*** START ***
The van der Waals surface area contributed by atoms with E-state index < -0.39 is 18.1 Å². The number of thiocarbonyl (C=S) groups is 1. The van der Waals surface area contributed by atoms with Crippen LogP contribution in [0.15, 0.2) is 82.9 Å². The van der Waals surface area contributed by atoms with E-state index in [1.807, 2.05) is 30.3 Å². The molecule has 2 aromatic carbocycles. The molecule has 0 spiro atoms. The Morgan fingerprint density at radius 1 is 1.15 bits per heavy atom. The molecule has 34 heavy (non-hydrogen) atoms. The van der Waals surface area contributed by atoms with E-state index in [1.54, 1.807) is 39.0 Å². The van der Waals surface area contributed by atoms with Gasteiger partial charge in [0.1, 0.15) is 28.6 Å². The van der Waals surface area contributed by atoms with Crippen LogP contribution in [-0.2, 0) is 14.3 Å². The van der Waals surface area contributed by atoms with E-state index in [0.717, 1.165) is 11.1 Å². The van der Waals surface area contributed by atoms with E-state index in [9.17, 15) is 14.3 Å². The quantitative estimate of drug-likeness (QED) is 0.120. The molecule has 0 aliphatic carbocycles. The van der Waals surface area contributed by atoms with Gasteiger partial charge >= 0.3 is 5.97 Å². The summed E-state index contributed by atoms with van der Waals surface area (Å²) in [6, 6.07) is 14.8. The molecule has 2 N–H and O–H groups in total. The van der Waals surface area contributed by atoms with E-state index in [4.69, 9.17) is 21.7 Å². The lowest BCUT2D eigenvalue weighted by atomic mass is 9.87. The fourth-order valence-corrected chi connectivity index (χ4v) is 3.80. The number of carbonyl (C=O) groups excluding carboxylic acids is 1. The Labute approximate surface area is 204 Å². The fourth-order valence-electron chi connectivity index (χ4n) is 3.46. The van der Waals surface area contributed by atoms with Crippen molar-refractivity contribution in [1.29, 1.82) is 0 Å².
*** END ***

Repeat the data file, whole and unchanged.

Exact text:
The van der Waals surface area contributed by atoms with E-state index < -0.39 is 18.1 Å². The number of thiocarbonyl (C=S) groups is 1. The van der Waals surface area contributed by atoms with Crippen LogP contribution in [0.15, 0.2) is 82.9 Å². The van der Waals surface area contributed by atoms with E-state index in [1.807, 2.05) is 30.3 Å². The molecule has 2 aromatic carbocycles. The molecule has 0 spiro atoms. The Morgan fingerprint density at radius 1 is 1.15 bits per heavy atom. The molecule has 34 heavy (non-hydrogen) atoms. The van der Waals surface area contributed by atoms with E-state index in [1.54, 1.807) is 39.0 Å². The van der Waals surface area contributed by atoms with Gasteiger partial charge in [0.1, 0.15) is 28.6 Å². The van der Waals surface area contributed by atoms with Crippen LogP contribution in [-0.2, 0) is 14.3 Å². The van der Waals surface area contributed by atoms with E-state index in [0.717, 1.165) is 11.1 Å². The van der Waals surface area contributed by atoms with E-state index in [9.17, 15) is 14.3 Å². The quantitative estimate of drug-likeness (QED) is 0.120. The molecule has 0 aliphatic carbocycles. The van der Waals surface area contributed by atoms with Gasteiger partial charge >= 0.3 is 5.97 Å². The summed E-state index contributed by atoms with van der Waals surface area (Å²) in [6, 6.07) is 14.8. The molecule has 2 N–H and O–H groups in total. The van der Waals surface area contributed by atoms with E-state index in [4.69, 9.17) is 21.7 Å². The lowest BCUT2D eigenvalue weighted by atomic mass is 9.87. The fourth-order valence-corrected chi connectivity index (χ4v) is 3.80. The number of carbonyl (C=O) groups excluding carboxylic acids is 1. The Labute approximate surface area is 204 Å². The fourth-order valence-electron chi connectivity index (χ4n) is 3.46. The van der Waals surface area contributed by atoms with Crippen molar-refractivity contribution in [1.29, 1.82) is 0 Å².